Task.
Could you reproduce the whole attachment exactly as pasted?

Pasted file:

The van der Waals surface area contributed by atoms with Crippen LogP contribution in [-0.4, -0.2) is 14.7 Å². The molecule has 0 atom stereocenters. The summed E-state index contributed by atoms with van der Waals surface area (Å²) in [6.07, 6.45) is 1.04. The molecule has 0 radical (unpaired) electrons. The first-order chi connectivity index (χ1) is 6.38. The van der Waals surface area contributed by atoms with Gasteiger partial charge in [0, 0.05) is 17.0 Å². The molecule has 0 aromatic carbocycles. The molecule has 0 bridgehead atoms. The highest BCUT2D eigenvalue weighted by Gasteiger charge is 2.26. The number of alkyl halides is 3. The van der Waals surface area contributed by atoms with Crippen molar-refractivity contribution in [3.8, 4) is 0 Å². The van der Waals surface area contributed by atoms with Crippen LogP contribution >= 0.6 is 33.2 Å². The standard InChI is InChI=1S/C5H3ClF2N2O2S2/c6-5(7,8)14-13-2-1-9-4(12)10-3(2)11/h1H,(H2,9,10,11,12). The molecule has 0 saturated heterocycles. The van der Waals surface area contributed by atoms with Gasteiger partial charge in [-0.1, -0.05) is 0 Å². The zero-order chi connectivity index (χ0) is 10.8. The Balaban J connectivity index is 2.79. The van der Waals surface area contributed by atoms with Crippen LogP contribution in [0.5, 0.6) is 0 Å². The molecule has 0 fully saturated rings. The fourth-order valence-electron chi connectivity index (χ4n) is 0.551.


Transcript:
The van der Waals surface area contributed by atoms with Crippen LogP contribution in [-0.4, -0.2) is 14.7 Å². The molecule has 0 atom stereocenters. The summed E-state index contributed by atoms with van der Waals surface area (Å²) in [6.07, 6.45) is 1.04. The molecule has 0 radical (unpaired) electrons. The first-order chi connectivity index (χ1) is 6.38. The van der Waals surface area contributed by atoms with Gasteiger partial charge in [0, 0.05) is 17.0 Å². The molecule has 0 aromatic carbocycles. The molecule has 0 bridgehead atoms. The highest BCUT2D eigenvalue weighted by Gasteiger charge is 2.26. The number of alkyl halides is 3. The van der Waals surface area contributed by atoms with Crippen molar-refractivity contribution in [3.8, 4) is 0 Å². The van der Waals surface area contributed by atoms with Crippen LogP contribution >= 0.6 is 33.2 Å². The standard InChI is InChI=1S/C5H3ClF2N2O2S2/c6-5(7,8)14-13-2-1-9-4(12)10-3(2)11/h1H,(H2,9,10,11,12). The molecule has 0 saturated heterocycles. The van der Waals surface area contributed by atoms with Gasteiger partial charge in [-0.1, -0.05) is 0 Å². The zero-order chi connectivity index (χ0) is 10.8. The Balaban J connectivity index is 2.79. The van der Waals surface area contributed by atoms with Crippen LogP contribution in [0.5, 0.6) is 0 Å². The molecule has 0 fully saturated rings. The fourth-order valence-electron chi connectivity index (χ4n) is 0.551.